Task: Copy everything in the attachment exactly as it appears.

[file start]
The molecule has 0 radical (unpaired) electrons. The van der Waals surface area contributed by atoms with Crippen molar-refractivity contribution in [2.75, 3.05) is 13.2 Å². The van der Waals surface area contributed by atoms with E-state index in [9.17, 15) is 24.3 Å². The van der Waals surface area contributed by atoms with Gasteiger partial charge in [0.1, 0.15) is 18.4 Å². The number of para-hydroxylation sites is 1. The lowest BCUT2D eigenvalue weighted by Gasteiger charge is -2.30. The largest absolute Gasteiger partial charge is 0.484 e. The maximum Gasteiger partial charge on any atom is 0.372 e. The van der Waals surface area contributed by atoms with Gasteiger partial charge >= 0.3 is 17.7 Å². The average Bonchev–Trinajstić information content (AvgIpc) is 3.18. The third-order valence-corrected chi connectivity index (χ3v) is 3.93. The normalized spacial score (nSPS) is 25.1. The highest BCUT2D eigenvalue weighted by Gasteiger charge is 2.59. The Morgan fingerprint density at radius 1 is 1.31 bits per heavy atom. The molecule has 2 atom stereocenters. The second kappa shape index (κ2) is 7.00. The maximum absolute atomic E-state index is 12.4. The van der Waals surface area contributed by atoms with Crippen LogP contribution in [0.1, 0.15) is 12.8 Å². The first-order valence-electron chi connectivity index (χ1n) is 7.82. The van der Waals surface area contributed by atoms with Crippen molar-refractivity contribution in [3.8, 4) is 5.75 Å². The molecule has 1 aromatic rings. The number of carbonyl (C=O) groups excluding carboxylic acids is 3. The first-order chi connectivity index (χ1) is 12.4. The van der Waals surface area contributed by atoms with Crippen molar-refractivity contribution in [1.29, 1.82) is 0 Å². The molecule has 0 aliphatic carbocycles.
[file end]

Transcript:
The molecule has 0 radical (unpaired) electrons. The van der Waals surface area contributed by atoms with Crippen molar-refractivity contribution in [2.75, 3.05) is 13.2 Å². The van der Waals surface area contributed by atoms with E-state index in [9.17, 15) is 24.3 Å². The van der Waals surface area contributed by atoms with Gasteiger partial charge in [0.1, 0.15) is 18.4 Å². The number of para-hydroxylation sites is 1. The lowest BCUT2D eigenvalue weighted by Gasteiger charge is -2.30. The largest absolute Gasteiger partial charge is 0.484 e. The maximum Gasteiger partial charge on any atom is 0.372 e. The van der Waals surface area contributed by atoms with Gasteiger partial charge >= 0.3 is 17.7 Å². The average Bonchev–Trinajstić information content (AvgIpc) is 3.18. The third-order valence-corrected chi connectivity index (χ3v) is 3.93. The normalized spacial score (nSPS) is 25.1. The highest BCUT2D eigenvalue weighted by Gasteiger charge is 2.59. The Morgan fingerprint density at radius 1 is 1.31 bits per heavy atom. The molecule has 2 atom stereocenters. The second kappa shape index (κ2) is 7.00. The maximum absolute atomic E-state index is 12.4. The van der Waals surface area contributed by atoms with Crippen LogP contribution in [0.1, 0.15) is 12.8 Å². The first-order valence-electron chi connectivity index (χ1n) is 7.82. The van der Waals surface area contributed by atoms with Crippen molar-refractivity contribution in [3.8, 4) is 5.75 Å². The molecule has 1 aromatic rings. The number of carbonyl (C=O) groups excluding carboxylic acids is 3. The first-order chi connectivity index (χ1) is 12.4. The van der Waals surface area contributed by atoms with Crippen molar-refractivity contribution in [1.29, 1.82) is 0 Å². The molecule has 0 aliphatic carbocycles.